Distracted Driving Laws in Toronto

Edited by Admin

Distracted Driving

It’s the morning drive. You break up a sibling squabble between the kids before you drop them at their school. You whiz through the Timmy’s drive-thru and you eat your breakfast BLT and drink your double-double in the car. A toonie falls on the floor and you pick it up. You turn the music up loud, toggling from playlist to playlist to find one that suits your mood. You check the Waze app to find a less congested route. You light a cigarette, answer a text, adjust the heat, and apply some mascara. You call your boss to tell her you’ll be a bit late for the meeting. You are a distracted driver.


We are all distracted drivers these days. The long commutes, the many gadgets and car features – the temptation is almost irresistible. 33% of drivers, for example, admit to texting while stopped at a red light, despite knowing that constitutes unacceptable behaviour. Yet the stats about distracted driving are horrifying. The Canadian Automobile Association reports that:

  • Drivers who look at their cell phones are eight times more likely to be involved in a collision. Taking your eyes off the road for two seconds doubles the chance of being involved in a crash. Drivers who text are 23 times more likely to be involved in an accident compared to a non-distracted driver!
  • About 26% of all crashes involve phone use, including hands-free phone use.
  • More than half of teens involved in moderate to severe collisions were distracted.
  • 80% of collisions and 65% of near crashes have some form of driver inattention as contributing factors.
  • Driver distraction is a factor in about 4 million motor vehicle collisions in North America each year.
  • In 2016, 65 people were killed in OPP-investigated crashes where inattentive drivers were involved — more than drinking and driving, speeding or collisions where people were not wearing seatbelts.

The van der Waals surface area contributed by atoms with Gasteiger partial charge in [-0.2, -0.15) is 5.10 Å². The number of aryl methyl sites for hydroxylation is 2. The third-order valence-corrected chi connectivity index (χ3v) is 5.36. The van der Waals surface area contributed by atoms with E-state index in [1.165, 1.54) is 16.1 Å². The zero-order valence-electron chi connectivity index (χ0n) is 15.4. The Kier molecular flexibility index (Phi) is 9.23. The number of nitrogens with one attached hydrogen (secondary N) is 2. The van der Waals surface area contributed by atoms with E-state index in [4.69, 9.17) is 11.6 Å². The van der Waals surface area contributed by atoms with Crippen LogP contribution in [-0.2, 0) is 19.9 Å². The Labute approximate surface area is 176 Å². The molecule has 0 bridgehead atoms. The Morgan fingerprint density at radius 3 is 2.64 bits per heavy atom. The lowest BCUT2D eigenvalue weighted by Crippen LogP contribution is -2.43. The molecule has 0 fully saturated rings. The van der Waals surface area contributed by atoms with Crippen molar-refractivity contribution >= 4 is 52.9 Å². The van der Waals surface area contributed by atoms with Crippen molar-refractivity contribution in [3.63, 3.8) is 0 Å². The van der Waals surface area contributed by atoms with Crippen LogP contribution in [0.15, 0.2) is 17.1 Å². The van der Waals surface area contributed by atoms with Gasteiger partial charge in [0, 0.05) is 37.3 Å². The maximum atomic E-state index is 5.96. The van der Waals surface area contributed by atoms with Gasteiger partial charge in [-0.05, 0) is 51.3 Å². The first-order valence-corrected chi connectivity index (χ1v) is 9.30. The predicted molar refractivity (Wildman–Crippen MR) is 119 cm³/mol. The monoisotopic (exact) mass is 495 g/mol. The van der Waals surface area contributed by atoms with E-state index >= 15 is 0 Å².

And the Globe and Mail reports that one in every four fatal crashes in Canada involves distracted driving. “It doesn’t seem to be going down,” said Robyn Robertson, president and CEO of the Traffic Injury Research Foundation. “Generally, it’s still about 25 per cent of fatals.”


As well as the human cost, distracted driving has an economic dimension. Would you believe that economic losses caused by MVA-related health care costs (as well as lost productivity) are valued at approximately 1% of Canada’s GDP? That’s at least $10 billion every year. It’s obvious that Canada has a distracted driving problem.


New Laws

On January 1 of this year, Ontario increased penalties for distracted driving. These include a fine of up to $1,000 – more than double the previous fine amount. In addition to the fine, distracted drivers with A to G licences will receive a three-day licence suspension and three demerit points for a first conviction. Drivers with more than one distracted driving conviction will face a fine of up to $2,000, a seven-day licence suspension and six demerit points, while motorists who have been caught driving distracted more than two times will pay a fine of up to $3,000 and lose their license for 30 days.


Novice drivers will face a 30-day licence suspension for a first conviction, a 90-day licence suspension for a second conviction, and licence cancellation for a third conviction. These are now the toughest penalties for repeat offenders in Canada. Constable Sean Ralph of the Ontario Provincial Police says that distracted driving should be considered a major infraction, akin to impaired driving. Constable Ralph says that police are hoping to change driver behaviour through enforcement of these new laws.


Avoiding Distraction

Some drivers feel that if they’re using hands-free calling or Siri that they are not distracted. But even though you’re not looking at the device, distraction is still present – your brain is distracted. Here are some ways to avoid being distracted while driving:

  • Before you leave: Set all of your GPS destinations, and look at any maps or directions you think you may need. Record a message or set an app that will let anyone trying to contact you on your cell phone know that you’re driving and will return their call or text when you arrive at your destination. Make sure that all loose objects are secured. Make sure small children are properly secured in car seats, and that they have everything they need. Allow plenty of travel time.


  • While driving: Turn your phone off (or put it on airplane mode) before getting into the car. Put it into the glove compartment or in a bag on the back seat, or let a passenger take over its use for the duration of the trip. Don’t eat or groom while driving. Keep two hands on the wheel at all times, and your eyes on the road.

Canada has a distracted-driver problem. Be part of the solution.